After covering the foods Kenyans eat on an everyday basis in my previous post, I'd like to move on to the more, ahem, eccentric foods (and things) I saw East Africans eating.
I can't for the life of me remember the KiLuhya word for "small fish," but it is exactly what it sounds like: fish that are, well, small (they may be the same as anchovies? Not sure). Harvested by luring them into nets with a light mimicking the moon, the fish are then laid out in the sun to dry for several days. They're a big favorite with East Africans, so the small fish trade is a highly lucrative one. Try as they might, however, the women in the village were never able to convince me to buy any from them. My transactions generally went something like this: "Six tomatoes and three onions, please." "Ok, and these ones? The small fish? They are nice!" If I had been in a situation where I was offered small fish in someone's home, I would have given them a try, but I wasn't about to cook them for myself. I love fish as much as the next person--although I try not to eat very much due to severe overfishing of our oceans--but swallowing dried fish scales and eyeballs is just not my jam. I guess people in the States eat anchovies...this, however, is one crowd you can forever count me out of.
Okay, termite consumption is a topic that really, really excites me. I've tried extensively to find quality literature to link to online, but as this exercise failed miserably, I'll paraphrase the great Bill McKibben in his fantastic book The End of Nature:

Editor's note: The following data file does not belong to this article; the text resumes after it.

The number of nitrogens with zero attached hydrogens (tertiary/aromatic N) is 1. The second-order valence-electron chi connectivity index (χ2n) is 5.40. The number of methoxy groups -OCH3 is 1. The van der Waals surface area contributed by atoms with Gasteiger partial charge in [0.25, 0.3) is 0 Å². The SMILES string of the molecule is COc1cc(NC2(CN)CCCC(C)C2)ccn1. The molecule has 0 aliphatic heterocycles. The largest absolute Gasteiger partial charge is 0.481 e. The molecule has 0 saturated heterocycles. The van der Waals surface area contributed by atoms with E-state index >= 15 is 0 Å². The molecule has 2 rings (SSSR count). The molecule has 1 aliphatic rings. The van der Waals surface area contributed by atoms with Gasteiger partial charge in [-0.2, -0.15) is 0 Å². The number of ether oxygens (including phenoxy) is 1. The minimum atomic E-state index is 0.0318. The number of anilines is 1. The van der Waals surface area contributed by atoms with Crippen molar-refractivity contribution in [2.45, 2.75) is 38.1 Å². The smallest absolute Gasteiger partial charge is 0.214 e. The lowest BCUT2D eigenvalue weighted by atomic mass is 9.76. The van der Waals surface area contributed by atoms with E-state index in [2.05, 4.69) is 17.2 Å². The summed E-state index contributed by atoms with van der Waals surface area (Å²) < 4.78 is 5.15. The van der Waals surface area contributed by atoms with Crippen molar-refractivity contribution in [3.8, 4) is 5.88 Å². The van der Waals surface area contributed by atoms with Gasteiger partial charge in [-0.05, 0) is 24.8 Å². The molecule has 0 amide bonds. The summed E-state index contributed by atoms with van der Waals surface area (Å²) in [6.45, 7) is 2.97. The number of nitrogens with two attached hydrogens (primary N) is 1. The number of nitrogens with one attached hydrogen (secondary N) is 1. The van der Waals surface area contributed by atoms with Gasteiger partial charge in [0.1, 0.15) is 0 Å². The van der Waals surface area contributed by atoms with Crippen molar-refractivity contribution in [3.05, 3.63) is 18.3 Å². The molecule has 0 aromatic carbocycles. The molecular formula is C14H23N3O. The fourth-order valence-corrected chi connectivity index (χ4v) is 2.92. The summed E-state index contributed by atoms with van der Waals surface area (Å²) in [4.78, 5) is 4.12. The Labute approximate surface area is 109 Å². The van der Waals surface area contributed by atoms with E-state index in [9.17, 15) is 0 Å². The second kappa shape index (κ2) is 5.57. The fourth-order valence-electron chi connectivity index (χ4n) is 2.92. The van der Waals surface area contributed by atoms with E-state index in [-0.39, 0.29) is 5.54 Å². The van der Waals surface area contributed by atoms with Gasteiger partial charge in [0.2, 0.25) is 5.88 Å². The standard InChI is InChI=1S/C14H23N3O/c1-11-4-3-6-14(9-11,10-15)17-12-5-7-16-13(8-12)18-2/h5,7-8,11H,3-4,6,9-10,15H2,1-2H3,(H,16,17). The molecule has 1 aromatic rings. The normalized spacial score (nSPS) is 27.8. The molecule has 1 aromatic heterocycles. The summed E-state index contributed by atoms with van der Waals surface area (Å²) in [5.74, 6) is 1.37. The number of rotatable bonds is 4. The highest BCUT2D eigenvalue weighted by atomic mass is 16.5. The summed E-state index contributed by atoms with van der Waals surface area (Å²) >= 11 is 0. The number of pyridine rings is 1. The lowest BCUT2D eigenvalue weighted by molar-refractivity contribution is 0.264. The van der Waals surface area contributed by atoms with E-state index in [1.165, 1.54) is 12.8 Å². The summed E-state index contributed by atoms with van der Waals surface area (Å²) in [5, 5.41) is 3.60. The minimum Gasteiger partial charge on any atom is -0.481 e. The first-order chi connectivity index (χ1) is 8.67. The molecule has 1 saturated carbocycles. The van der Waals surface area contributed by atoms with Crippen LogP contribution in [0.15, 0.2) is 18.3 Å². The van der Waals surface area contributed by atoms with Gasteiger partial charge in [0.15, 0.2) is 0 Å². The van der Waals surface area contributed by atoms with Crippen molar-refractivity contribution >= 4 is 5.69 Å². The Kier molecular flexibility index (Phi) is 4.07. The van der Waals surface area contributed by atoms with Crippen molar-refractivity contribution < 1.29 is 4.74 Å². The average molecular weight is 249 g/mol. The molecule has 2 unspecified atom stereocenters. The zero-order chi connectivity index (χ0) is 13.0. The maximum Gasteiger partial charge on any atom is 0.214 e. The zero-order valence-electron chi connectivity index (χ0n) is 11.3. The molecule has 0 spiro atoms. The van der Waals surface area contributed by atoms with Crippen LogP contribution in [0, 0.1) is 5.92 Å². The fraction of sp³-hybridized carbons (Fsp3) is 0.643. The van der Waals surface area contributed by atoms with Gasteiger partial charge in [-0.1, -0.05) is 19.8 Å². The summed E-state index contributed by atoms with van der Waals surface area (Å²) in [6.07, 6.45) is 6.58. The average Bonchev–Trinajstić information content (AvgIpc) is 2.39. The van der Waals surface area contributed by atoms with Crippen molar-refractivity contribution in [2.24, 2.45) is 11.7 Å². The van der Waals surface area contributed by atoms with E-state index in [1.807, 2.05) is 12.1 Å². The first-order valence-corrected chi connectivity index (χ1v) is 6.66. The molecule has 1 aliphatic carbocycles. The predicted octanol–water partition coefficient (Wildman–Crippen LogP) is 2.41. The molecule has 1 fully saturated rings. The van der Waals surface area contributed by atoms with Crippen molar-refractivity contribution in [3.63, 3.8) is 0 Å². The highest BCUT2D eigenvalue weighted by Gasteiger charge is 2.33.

First of all, there are a lot of termites on this planet. A lot. It is estimated that for every human on Earth, there are over 1,000 pounds of termites (roughly the weight of a cow). That means that for every pound of you, there are ten pounds of termites under the ground. This is both good and bad news. It is bad news because termites, like cows, are a huge emitter of the greenhouse gas methane. Estimates put the termite contribution of methane to the atmosphere at up to 1.5 million tonnes per year. Every time we clear-cut a forest this number grows as termite mounds spring up by the thousands to consume the leftover decaying wood--thus we enter into a nasty cycle where we lower the planet's ability to sequester greenhouse gases while simultaneously providing the ideal conditions for increasing GHG emissions (ah, civilization). Sounds bad, but here's the good news: termites are fabulously nutritious. Pound for pound, termites contain as much as or more (depending on the species) protein than beef, but with less fat and zero hormones, antibiotics, additives, etc. This means that termites can satisfy the protein needs of the entire world, if only their consumption were acceptable in "developed" countries.
Here's how people in my village in Western Kenya reacted when a colony of termites popped up: they went bananas. Students from the secondary and primary schools, faculty, staff, and other community members showed up en masse to collect the swarming insects after word (rather quickly) got out. I'm not quite up to speed on the finer points of termite ecology (I thought you only found them in mounds and fished them out with twigs like the chimps on TV??), but for whatever reason these termites were sporadically popping out of holes in the ground on our combination cow pasture/volleyball court. As they did, gleeful gatherers immediately surrounded the holes, snatching the insects by the wings and placing them into bags, cups, or, occasionally, straight into their mouths (kind of like every person picking strawberries, ever). The preferred way of eating termites, however, is lightly fried with a dash of salt--no added oil needed, as their little bodies are coated with their own brand of it already. The wings fall off during the frying process, so you simply shake the pan around outside and blow on it to get them out. Then, you eat! I didn't particularly care for the taste, but I didn't dislike it, either. Mixing the fried termites with some rice, veggies, and soy sauce would make a significant improvement on the experience. Or maybe in tacos? Or chili?...This is a topic that deserves more exploration.